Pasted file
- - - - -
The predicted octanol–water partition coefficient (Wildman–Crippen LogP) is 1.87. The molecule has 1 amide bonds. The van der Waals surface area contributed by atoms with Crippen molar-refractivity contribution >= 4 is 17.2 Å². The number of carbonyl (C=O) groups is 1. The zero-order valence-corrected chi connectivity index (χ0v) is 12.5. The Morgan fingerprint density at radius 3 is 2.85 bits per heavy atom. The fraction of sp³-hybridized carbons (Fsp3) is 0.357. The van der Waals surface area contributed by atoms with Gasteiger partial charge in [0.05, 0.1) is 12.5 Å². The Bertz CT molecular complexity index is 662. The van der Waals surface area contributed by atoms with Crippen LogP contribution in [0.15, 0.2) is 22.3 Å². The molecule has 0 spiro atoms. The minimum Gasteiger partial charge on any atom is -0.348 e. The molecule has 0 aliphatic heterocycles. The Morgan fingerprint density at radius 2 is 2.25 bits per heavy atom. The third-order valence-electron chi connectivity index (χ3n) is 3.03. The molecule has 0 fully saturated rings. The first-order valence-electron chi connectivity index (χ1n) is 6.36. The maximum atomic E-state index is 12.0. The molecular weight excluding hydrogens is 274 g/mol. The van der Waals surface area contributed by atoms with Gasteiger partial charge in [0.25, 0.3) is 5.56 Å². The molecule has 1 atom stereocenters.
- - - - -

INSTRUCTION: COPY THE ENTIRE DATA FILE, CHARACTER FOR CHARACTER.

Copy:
The predicted octanol–water partition coefficient (Wildman–Crippen LogP) is 1.87. The molecule has 1 amide bonds. The van der Waals surface area contributed by atoms with Crippen molar-refractivity contribution >= 4 is 17.2 Å². The number of carbonyl (C=O) groups is 1. The zero-order valence-corrected chi connectivity index (χ0v) is 12.5. The Morgan fingerprint density at radius 3 is 2.85 bits per heavy atom. The fraction of sp³-hybridized carbons (Fsp3) is 0.357. The van der Waals surface area contributed by atoms with Gasteiger partial charge in [0.05, 0.1) is 12.5 Å². The Bertz CT molecular complexity index is 662. The van der Waals surface area contributed by atoms with Crippen LogP contribution in [0.15, 0.2) is 22.3 Å². The molecule has 0 spiro atoms. The minimum Gasteiger partial charge on any atom is -0.348 e. The molecule has 0 aliphatic heterocycles. The Morgan fingerprint density at radius 2 is 2.25 bits per heavy atom. The third-order valence-electron chi connectivity index (χ3n) is 3.03. The molecule has 0 fully saturated rings. The first-order valence-electron chi connectivity index (χ1n) is 6.36. The maximum atomic E-state index is 12.0. The molecular weight excluding hydrogens is 274 g/mol. The van der Waals surface area contributed by atoms with Gasteiger partial charge in [0.25, 0.3) is 5.56 Å². The molecule has 1 atom stereocenters.